Elevate opens to unmistakable images of basketball in the developing world: a stretched yellow tape measure, a rickety scale, a gaunt 7-foot silhouette throwing it down in the moonlight. But the movie, which opens in limited release on Friday, succeeds precisely because the lens of director Anne Buford doesn't dwell on the anatomical. While African prospects are so often reduced to Jay Bilas--isms (Wingspan! Length! Motor!), Buford provides a complete portrait of four Senegalese players whose self-assessments as they work toward a hoops future in the U.S. are as candid as any scout's. "I'm not strong," says 7-foot Assane, 16. "I'm slow," admits the similarly statured Aziz, 17. "I have trouble dribbling," says 6'9" Dethie, 17. Then there's 6'2" Byago, 17, whom we see sobbing after his U.S. student visa has been denied. "Shattered dreams," a family member explains.
It is no spoiler to note that Elevate's quartet is far more talented than such appraisals would suggest. Assane, Aziz and Dethie make the leap from Dakar's SEEDS Academy—a boarding school started in 2003 by a former Mavs scout—to some of America's elite prep schools. There, amid so much culture shock, the teens are reminded that they represent not only themselves but also their families, their country and all of Africa. "Your job is to succeed so you can go back and show other kids who want to come here how to do it," a South Kent (Conn.) coach tells Assane after scolding him for two C pluses. "Any questions?"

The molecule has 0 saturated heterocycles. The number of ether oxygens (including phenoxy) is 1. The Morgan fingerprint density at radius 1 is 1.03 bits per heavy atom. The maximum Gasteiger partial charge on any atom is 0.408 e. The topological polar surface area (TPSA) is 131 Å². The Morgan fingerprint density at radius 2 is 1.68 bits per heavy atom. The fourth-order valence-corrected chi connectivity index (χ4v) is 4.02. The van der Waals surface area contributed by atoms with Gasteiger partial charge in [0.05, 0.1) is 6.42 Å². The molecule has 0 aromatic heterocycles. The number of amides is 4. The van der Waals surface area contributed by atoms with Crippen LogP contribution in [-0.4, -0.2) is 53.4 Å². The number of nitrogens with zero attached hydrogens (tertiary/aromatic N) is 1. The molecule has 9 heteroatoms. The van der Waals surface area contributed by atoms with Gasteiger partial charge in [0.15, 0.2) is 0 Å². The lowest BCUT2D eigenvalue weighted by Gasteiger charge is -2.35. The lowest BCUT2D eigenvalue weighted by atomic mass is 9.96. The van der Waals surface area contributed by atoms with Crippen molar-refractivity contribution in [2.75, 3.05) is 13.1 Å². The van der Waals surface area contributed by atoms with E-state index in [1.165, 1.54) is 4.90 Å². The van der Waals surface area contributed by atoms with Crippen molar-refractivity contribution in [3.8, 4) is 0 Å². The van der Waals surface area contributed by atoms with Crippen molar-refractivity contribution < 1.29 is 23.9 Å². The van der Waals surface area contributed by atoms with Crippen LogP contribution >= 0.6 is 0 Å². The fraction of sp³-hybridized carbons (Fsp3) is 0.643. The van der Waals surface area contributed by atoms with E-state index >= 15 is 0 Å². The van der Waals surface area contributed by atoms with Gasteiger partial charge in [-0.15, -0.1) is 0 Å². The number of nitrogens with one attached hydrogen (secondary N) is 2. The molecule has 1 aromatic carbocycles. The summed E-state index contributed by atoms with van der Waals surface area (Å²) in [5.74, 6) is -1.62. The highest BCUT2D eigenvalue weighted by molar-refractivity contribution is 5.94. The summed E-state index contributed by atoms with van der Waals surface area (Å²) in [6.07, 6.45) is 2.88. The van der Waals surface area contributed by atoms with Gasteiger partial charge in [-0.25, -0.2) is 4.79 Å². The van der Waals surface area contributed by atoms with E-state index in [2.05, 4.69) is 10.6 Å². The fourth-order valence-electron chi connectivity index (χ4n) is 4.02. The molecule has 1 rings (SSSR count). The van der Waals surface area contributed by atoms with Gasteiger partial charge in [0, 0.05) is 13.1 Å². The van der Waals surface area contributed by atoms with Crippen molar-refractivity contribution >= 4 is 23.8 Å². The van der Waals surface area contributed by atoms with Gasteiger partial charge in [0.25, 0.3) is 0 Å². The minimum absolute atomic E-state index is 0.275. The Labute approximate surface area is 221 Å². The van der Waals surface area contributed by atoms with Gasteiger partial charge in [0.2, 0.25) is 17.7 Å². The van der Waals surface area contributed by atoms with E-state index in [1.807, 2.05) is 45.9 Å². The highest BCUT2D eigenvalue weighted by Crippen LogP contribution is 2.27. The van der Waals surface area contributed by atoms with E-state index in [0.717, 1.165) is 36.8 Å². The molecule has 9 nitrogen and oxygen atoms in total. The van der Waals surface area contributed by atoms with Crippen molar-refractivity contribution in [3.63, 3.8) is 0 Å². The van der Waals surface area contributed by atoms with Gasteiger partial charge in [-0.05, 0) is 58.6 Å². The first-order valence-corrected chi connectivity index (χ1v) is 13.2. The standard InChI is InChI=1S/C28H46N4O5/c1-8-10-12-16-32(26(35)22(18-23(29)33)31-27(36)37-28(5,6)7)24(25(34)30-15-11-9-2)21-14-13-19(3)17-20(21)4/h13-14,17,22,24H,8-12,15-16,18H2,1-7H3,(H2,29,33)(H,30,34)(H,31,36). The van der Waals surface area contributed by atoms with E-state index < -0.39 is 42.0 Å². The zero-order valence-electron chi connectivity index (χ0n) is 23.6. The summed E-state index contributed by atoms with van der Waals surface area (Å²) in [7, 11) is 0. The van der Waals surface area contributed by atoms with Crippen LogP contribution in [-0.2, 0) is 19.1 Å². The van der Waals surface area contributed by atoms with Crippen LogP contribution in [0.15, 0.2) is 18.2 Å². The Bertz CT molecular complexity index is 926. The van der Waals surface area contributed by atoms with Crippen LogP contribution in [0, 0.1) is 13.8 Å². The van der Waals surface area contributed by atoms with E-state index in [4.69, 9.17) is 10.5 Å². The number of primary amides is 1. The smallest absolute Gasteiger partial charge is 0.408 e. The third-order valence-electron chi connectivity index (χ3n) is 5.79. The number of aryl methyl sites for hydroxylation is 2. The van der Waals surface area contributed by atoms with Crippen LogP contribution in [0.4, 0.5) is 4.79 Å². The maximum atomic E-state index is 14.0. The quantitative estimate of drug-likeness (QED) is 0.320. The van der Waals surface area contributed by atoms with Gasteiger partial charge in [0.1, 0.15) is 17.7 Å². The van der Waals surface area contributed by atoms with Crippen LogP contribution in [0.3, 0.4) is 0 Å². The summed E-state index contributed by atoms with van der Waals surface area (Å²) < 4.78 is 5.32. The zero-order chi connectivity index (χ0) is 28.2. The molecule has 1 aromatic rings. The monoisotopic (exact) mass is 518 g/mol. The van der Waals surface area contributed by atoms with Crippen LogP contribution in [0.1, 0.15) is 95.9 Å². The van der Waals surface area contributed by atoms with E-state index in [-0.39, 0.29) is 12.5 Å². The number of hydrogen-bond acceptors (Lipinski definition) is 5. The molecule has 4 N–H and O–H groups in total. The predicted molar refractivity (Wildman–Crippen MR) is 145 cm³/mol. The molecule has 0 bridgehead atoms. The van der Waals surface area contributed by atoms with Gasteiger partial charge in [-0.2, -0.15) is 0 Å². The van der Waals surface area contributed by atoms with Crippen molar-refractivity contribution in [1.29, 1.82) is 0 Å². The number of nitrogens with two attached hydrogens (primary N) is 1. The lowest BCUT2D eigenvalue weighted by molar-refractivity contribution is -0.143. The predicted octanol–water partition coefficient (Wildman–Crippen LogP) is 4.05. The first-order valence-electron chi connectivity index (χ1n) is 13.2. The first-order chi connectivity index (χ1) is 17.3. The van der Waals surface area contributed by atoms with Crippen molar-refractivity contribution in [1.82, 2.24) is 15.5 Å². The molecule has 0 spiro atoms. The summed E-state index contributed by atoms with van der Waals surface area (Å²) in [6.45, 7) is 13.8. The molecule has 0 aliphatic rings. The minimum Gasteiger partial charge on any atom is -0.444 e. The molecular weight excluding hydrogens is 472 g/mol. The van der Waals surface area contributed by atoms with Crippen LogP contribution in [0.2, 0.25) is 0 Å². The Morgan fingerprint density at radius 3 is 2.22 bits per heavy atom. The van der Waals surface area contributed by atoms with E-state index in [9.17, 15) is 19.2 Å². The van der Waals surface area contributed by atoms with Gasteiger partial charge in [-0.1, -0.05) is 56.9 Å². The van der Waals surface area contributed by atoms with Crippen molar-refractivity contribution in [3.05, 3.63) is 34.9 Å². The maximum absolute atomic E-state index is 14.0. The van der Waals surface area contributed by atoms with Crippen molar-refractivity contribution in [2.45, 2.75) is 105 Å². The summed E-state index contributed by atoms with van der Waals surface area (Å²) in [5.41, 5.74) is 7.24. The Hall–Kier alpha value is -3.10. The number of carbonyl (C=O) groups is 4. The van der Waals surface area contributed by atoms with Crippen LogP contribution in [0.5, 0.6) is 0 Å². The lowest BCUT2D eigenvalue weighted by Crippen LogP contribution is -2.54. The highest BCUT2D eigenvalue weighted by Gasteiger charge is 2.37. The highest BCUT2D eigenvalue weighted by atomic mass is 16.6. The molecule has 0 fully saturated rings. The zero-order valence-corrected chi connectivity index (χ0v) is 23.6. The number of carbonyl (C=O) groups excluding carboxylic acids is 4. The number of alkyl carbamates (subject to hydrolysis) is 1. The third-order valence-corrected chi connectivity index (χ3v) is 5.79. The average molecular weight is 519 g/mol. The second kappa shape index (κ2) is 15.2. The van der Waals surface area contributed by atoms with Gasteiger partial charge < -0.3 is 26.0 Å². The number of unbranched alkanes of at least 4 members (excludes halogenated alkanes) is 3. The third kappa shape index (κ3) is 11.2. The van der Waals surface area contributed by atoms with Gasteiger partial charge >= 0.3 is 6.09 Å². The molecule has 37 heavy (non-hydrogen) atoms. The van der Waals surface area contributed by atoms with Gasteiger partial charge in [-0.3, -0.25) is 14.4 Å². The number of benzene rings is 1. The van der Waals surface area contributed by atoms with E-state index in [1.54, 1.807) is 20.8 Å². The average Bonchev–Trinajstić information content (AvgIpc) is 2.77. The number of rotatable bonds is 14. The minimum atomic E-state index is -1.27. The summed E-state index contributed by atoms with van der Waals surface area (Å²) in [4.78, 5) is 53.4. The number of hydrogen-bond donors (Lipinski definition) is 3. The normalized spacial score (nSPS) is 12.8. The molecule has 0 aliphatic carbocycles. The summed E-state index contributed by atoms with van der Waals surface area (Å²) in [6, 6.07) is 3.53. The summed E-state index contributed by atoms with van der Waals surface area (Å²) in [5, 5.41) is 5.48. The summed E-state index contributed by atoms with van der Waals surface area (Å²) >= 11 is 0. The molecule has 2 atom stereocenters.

Yes, actually, there are plenty. See, for example, Aziz, at Lake Forest (Ill.) Academy, learning what a hot dog is, smack in the middle of Ramadan. But by film's end, success is on the horizon. We learn that two of the four players have earned high-major basketball scholarships—and that because the film was shot over a period of four years, we may have already even seen them on TV. From now on, thanks to Buford, these young men will never look the same.
THEY SAID IT
"He eats, poops and sleeps—the dream job for any guy."
HAL GILL Canadiens defenseman, on his then five-day-old son, Talon.